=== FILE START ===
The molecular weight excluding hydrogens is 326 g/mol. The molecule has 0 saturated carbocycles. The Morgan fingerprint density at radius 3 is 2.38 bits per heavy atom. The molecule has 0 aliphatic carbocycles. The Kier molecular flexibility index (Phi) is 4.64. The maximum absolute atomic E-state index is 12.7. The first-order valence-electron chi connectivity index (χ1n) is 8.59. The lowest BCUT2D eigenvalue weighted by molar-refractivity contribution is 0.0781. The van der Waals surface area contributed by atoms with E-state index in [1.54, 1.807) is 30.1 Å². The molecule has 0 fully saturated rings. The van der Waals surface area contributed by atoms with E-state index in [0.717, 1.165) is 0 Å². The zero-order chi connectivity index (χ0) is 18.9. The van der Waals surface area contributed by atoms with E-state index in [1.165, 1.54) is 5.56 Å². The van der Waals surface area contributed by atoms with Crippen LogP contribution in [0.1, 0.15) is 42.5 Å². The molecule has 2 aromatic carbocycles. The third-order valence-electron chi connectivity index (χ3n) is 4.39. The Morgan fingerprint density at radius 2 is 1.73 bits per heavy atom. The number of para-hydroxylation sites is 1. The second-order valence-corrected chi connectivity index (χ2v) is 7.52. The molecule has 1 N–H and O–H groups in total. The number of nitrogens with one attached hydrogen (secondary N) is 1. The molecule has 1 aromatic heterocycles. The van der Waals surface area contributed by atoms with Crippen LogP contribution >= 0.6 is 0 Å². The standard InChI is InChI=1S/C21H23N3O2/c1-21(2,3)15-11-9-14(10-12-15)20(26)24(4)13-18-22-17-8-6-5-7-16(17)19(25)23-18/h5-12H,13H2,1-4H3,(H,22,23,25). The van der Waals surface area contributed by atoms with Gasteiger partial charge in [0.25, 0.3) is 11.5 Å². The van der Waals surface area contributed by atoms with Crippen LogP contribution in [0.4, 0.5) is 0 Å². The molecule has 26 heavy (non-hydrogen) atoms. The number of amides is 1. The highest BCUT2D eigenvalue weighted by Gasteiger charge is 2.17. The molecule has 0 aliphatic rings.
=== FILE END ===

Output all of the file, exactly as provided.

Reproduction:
The molecular weight excluding hydrogens is 326 g/mol. The molecule has 0 saturated carbocycles. The Morgan fingerprint density at radius 3 is 2.38 bits per heavy atom. The molecule has 0 aliphatic carbocycles. The Kier molecular flexibility index (Phi) is 4.64. The maximum absolute atomic E-state index is 12.7. The first-order valence-electron chi connectivity index (χ1n) is 8.59. The lowest BCUT2D eigenvalue weighted by molar-refractivity contribution is 0.0781. The van der Waals surface area contributed by atoms with E-state index in [1.54, 1.807) is 30.1 Å². The molecule has 0 fully saturated rings. The van der Waals surface area contributed by atoms with E-state index in [0.717, 1.165) is 0 Å². The zero-order chi connectivity index (χ0) is 18.9. The van der Waals surface area contributed by atoms with E-state index in [1.165, 1.54) is 5.56 Å². The van der Waals surface area contributed by atoms with Crippen LogP contribution in [0.1, 0.15) is 42.5 Å². The molecule has 2 aromatic carbocycles. The third-order valence-electron chi connectivity index (χ3n) is 4.39. The Morgan fingerprint density at radius 2 is 1.73 bits per heavy atom. The number of para-hydroxylation sites is 1. The second-order valence-corrected chi connectivity index (χ2v) is 7.52. The molecule has 1 N–H and O–H groups in total. The number of nitrogens with one attached hydrogen (secondary N) is 1. The molecule has 1 aromatic heterocycles. The van der Waals surface area contributed by atoms with Crippen LogP contribution >= 0.6 is 0 Å². The standard InChI is InChI=1S/C21H23N3O2/c1-21(2,3)15-11-9-14(10-12-15)20(26)24(4)13-18-22-17-8-6-5-7-16(17)19(25)23-18/h5-12H,13H2,1-4H3,(H,22,23,25). The van der Waals surface area contributed by atoms with Gasteiger partial charge in [0.25, 0.3) is 11.5 Å². The van der Waals surface area contributed by atoms with Crippen LogP contribution in [0.4, 0.5) is 0 Å². The molecule has 26 heavy (non-hydrogen) atoms. The number of amides is 1. The highest BCUT2D eigenvalue weighted by Gasteiger charge is 2.17. The molecule has 0 aliphatic rings.